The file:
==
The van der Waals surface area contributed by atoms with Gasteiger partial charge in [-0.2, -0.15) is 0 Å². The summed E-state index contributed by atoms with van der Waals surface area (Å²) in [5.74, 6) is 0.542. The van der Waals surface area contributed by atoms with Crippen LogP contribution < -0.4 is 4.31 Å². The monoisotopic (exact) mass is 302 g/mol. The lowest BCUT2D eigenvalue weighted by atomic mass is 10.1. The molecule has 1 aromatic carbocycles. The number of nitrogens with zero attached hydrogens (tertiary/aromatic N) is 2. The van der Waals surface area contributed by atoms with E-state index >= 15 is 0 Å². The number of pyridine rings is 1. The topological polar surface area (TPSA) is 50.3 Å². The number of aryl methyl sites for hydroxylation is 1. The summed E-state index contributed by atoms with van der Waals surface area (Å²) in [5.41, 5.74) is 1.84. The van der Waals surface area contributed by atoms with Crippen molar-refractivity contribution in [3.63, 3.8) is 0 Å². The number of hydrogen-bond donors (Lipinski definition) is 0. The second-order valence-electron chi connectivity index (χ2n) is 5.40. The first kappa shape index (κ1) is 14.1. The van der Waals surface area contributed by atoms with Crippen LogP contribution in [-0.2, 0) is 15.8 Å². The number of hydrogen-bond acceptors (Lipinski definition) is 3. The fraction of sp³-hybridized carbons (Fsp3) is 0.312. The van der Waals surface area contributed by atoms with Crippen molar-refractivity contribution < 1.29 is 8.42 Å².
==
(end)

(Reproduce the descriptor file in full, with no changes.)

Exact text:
The van der Waals surface area contributed by atoms with Gasteiger partial charge in [-0.2, -0.15) is 0 Å². The summed E-state index contributed by atoms with van der Waals surface area (Å²) in [5.74, 6) is 0.542. The van der Waals surface area contributed by atoms with Crippen LogP contribution < -0.4 is 4.31 Å². The monoisotopic (exact) mass is 302 g/mol. The lowest BCUT2D eigenvalue weighted by atomic mass is 10.1. The molecule has 1 aromatic carbocycles. The number of nitrogens with zero attached hydrogens (tertiary/aromatic N) is 2. The van der Waals surface area contributed by atoms with E-state index >= 15 is 0 Å². The number of pyridine rings is 1. The topological polar surface area (TPSA) is 50.3 Å². The number of aryl methyl sites for hydroxylation is 1. The summed E-state index contributed by atoms with van der Waals surface area (Å²) in [5.41, 5.74) is 1.84. The van der Waals surface area contributed by atoms with Crippen molar-refractivity contribution in [3.63, 3.8) is 0 Å². The number of hydrogen-bond donors (Lipinski definition) is 0. The second-order valence-electron chi connectivity index (χ2n) is 5.40. The first kappa shape index (κ1) is 14.1. The van der Waals surface area contributed by atoms with Crippen LogP contribution in [-0.2, 0) is 15.8 Å². The number of hydrogen-bond acceptors (Lipinski definition) is 3. The fraction of sp³-hybridized carbons (Fsp3) is 0.312. The van der Waals surface area contributed by atoms with Crippen molar-refractivity contribution < 1.29 is 8.42 Å².